“In general, I think companies should be where their customers are. That is one thing we are going to do very heavily. For every investment we make, we will talk to end users and farmers about it,” Bouten tells AgFunderNews. As for finding enough companies that fit the RBIP’s investment requirements, he isn’t fazed.

“Since we first announced that we are going after this, we have seen a lot of companies and I don’t forsee any issues fitting those criteria.” In fact, he believes that more and more startups may eschew the city centers for rural areas both as a way to cut down on big city expenses and to get closer to their end users. For Bouten, the ability to interface with the customer is critical.

Located in the heart of the Delta region, Innova believes it is perfectly situated to identify these opportunities locally and throughout the US.

Innova has identified five key focus areas for the fund:

  • Farming technology, equipment and enabling innovation, including robotics. 
  • New technologies pertaining to crop production, harvest, storage, supply chain/logistics and processing/productivity tools and software.
  • Areas of precision agriculture such as crop, water, and chemicals management.
  • Innovations addressing food security, safety, and nutrition challenges.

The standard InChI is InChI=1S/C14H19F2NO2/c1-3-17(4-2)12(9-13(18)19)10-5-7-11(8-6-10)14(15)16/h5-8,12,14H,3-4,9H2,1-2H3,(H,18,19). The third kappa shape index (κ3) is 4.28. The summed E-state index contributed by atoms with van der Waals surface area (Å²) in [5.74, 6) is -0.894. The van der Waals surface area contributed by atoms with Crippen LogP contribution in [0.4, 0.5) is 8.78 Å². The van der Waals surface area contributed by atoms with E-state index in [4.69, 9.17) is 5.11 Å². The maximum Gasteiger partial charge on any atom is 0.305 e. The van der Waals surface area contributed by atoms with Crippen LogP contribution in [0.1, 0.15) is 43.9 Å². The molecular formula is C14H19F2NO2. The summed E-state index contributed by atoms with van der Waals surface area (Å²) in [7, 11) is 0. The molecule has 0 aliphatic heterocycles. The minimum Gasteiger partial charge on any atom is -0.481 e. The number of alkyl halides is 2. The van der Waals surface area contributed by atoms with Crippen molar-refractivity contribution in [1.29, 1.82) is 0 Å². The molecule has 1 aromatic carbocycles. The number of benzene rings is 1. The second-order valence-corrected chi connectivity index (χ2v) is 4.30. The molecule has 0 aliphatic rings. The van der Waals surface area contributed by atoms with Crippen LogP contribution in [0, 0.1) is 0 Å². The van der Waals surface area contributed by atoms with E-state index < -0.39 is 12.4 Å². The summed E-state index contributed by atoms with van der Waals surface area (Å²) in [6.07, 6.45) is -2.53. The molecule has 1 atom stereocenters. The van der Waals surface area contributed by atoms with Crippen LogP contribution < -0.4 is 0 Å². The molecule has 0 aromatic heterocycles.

• Novel animal health and welfare systems and practices.

And while he isn’t ruling any technologies out at this point, Bouten has some clear parameters for the technologies that fit the fund’s goals.

“We will mostly be looking at the adaptation of existing core technologies to this field. I don’t think we will look at a lot of deals where the core technology still has high risks, or needs another five to seven years of R&D before we know if it actually works,” he explains.

“The benefits that we are seeing from having such amazing technology put in consumer devices in the last 10 years has driven down the cost of very powerful sensors, processors, networks that until fairly recently were not available to put to work in agriculture because it would cost too much. The time is right now to take advantage of the billions of cell phones and devices that have made all this stuff really cheap so we can now introduce it to agriculture.”

This isn’t Innova’s first foray into agtech, with existing portfolio companies including precision ag company AgSmarts and sweetbio, a biotech company creating a medicinal honey-based product.

Partnerships